Indigenous Rights in Indonesia: Struggle and Success

Throughout our meetings in Jakarta, one consistent theme has been the role of indigenous peoples and traditional approaches to managing natural resources. Yesterday we traveled to AMAN House, the Jakarta headquarters for the Aliansi Masyarakat Adat Nusantara (The Indigenous Peoples Alliance of the Archipelago) to hear firsthand about the struggle for recognizing indigenous title and protecting the rights and lifestyles of indigenous peoples throughout Indonesia.

The recognition of the very existence of indigenous peoples in Indonesia has historically been controversial. In a sense, most Indonesians are indigenous, living on the land that their ancestors have inhabited for centuries. However, traditions and lifestyles have changed dramatically in the past century for most Indonesians, especially in Java and southern and eastern Sumatra. AMAN stands for the rights of those who have not succumbed to economic and cultural pressure to change their livelihoods. Across Indonesia AMAN includes some 2,253 member communities, with a total population of about 30 million people or more than 10% of Indonesians. Yet AMAN has had to battle every inch of the way for legal recognition of their members’ customary land use rights, in part because most of these communities are impoverished and live on land targeted for plantation and mining development by private firms and local political leaders.

During the Suharto regime, the slogan underlying Indonesia’s policy towards its many indigenous communities was “unity in diversity,” and the government argued that since almost all Indonesians were ancestrally from Indonesia, all Indonesians were equally indigenous and no specific indigenous peoples were awarded land use rights or protection of their traditional lifestyles. Development efforts did target “vulnerable population groups,” but these programs ignored the traditions that made indigenous groups distinctive, instead encouraging lifestyle shifts. For example, Indonesia still doesn’t recognize tribal religions as valid despite the fact that millions practice traditional belief systems, often alongside one of the nationally recognized religions. These religious beliefs are subsumed into adat, translated as “custom” or “tradition,” which includes many elements of the traditional lifestyles defended by AMAN. Because the official Suharto government position ignored the value of preserving traditional customs, legally the lands inhabited by these traditional groups fell under state control. Cooperation between the Ministry of Forestry and firms seeking oil palm concessions allowed plantation managers to obtain concessions without engaging with the indigenous peoples living in forest slated for clearing. Approval from indigenous groups was never required for licensing. As a result “vulnerable population groups” were economically coerced into working on the very plantations that supplanted their traditional ways of life.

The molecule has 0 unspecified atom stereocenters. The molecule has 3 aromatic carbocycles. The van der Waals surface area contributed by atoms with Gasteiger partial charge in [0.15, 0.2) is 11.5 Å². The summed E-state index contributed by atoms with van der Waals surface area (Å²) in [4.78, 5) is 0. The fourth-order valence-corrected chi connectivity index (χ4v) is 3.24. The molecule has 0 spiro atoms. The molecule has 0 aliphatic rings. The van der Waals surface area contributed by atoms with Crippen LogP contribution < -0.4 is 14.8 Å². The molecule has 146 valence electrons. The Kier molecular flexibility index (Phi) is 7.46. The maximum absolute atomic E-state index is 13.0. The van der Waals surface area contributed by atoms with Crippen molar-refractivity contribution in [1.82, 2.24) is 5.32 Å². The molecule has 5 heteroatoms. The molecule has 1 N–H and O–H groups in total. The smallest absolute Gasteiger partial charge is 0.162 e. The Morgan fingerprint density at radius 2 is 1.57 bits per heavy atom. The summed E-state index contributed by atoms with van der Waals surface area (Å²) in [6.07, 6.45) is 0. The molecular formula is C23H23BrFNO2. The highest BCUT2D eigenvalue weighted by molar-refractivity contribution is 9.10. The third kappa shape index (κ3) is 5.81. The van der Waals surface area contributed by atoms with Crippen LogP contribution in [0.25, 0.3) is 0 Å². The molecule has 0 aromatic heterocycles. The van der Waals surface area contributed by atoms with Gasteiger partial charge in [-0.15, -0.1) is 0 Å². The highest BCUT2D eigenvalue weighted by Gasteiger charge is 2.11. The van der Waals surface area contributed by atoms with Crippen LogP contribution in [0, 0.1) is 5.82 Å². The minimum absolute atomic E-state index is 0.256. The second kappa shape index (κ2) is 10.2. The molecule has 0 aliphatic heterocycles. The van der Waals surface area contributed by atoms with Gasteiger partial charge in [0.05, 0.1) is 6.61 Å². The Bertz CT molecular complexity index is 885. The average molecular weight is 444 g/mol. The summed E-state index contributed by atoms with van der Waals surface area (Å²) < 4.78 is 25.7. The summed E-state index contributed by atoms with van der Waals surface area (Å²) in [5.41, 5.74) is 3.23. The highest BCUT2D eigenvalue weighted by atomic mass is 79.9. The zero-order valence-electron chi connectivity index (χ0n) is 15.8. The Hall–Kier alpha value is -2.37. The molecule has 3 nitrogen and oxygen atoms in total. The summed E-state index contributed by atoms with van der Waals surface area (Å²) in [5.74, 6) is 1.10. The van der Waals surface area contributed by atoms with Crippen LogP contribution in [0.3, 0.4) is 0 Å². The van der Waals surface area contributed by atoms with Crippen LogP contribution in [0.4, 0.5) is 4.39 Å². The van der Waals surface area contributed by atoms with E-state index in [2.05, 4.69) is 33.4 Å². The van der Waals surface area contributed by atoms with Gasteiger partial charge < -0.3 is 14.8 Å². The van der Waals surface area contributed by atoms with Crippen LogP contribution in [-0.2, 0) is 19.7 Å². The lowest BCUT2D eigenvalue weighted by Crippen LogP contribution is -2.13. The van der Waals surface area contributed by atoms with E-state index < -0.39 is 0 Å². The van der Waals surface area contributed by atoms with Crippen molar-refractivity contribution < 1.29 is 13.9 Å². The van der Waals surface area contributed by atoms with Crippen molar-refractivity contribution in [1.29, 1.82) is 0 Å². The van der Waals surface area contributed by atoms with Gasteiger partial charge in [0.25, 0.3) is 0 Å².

A recent court ruling in the case “Review of Law Number 41 Year 1999” gives a momentous ray of hope for indigenous peoples throughout Indonesia. The court ruling states that customary forests are the collective property of the indigenous peoples living in them and using them, rather than state property over which indigenous peoples have little control. This was the first major court ruling upholding the customary land use rights of indigenous peoples throughout the archipelago. Mina Setra, Deputy Secretary of AMAN who welcomed us to AMAN House, said that before the ruling was announced, AMAN had prepared press releases for both a victorious ruling and an unfavorable one, but that more time was invested in the announcement anticipating defeat because AMAN was so accustomed to losing court battles.